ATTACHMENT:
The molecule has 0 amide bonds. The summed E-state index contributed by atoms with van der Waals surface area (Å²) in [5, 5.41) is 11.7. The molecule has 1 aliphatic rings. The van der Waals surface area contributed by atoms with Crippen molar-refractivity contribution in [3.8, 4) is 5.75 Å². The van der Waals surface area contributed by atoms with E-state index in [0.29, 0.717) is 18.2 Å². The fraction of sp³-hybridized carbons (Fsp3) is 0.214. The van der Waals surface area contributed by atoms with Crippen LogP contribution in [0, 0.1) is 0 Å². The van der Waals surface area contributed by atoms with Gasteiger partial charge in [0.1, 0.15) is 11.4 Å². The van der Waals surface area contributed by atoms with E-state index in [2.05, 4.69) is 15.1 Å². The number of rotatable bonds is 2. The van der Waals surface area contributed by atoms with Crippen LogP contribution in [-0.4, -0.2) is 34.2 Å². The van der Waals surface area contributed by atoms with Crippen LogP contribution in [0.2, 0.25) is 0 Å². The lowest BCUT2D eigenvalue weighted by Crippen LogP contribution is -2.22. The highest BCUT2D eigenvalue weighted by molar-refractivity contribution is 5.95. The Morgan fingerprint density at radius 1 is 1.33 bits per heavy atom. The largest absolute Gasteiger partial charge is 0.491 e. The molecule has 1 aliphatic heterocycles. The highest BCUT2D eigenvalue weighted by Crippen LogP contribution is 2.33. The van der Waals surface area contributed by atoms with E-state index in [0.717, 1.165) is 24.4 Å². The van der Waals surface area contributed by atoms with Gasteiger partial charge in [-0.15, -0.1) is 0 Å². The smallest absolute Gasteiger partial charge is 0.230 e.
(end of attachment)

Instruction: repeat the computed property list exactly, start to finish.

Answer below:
The molecule has 0 amide bonds. The summed E-state index contributed by atoms with van der Waals surface area (Å²) in [5, 5.41) is 11.7. The molecule has 1 aliphatic rings. The van der Waals surface area contributed by atoms with Crippen molar-refractivity contribution in [3.8, 4) is 5.75 Å². The van der Waals surface area contributed by atoms with E-state index in [0.29, 0.717) is 18.2 Å². The fraction of sp³-hybridized carbons (Fsp3) is 0.214. The van der Waals surface area contributed by atoms with Crippen LogP contribution in [0, 0.1) is 0 Å². The van der Waals surface area contributed by atoms with Gasteiger partial charge in [0.1, 0.15) is 11.4 Å². The van der Waals surface area contributed by atoms with E-state index in [2.05, 4.69) is 15.1 Å². The number of rotatable bonds is 2. The van der Waals surface area contributed by atoms with Crippen LogP contribution in [-0.4, -0.2) is 34.2 Å². The van der Waals surface area contributed by atoms with Crippen LogP contribution in [0.2, 0.25) is 0 Å². The lowest BCUT2D eigenvalue weighted by Crippen LogP contribution is -2.22. The highest BCUT2D eigenvalue weighted by molar-refractivity contribution is 5.95. The Morgan fingerprint density at radius 1 is 1.33 bits per heavy atom. The largest absolute Gasteiger partial charge is 0.491 e. The molecule has 1 aliphatic heterocycles. The highest BCUT2D eigenvalue weighted by Crippen LogP contribution is 2.33. The van der Waals surface area contributed by atoms with E-state index in [0.717, 1.165) is 24.4 Å². The van der Waals surface area contributed by atoms with Gasteiger partial charge in [-0.15, -0.1) is 0 Å². The smallest absolute Gasteiger partial charge is 0.230 e.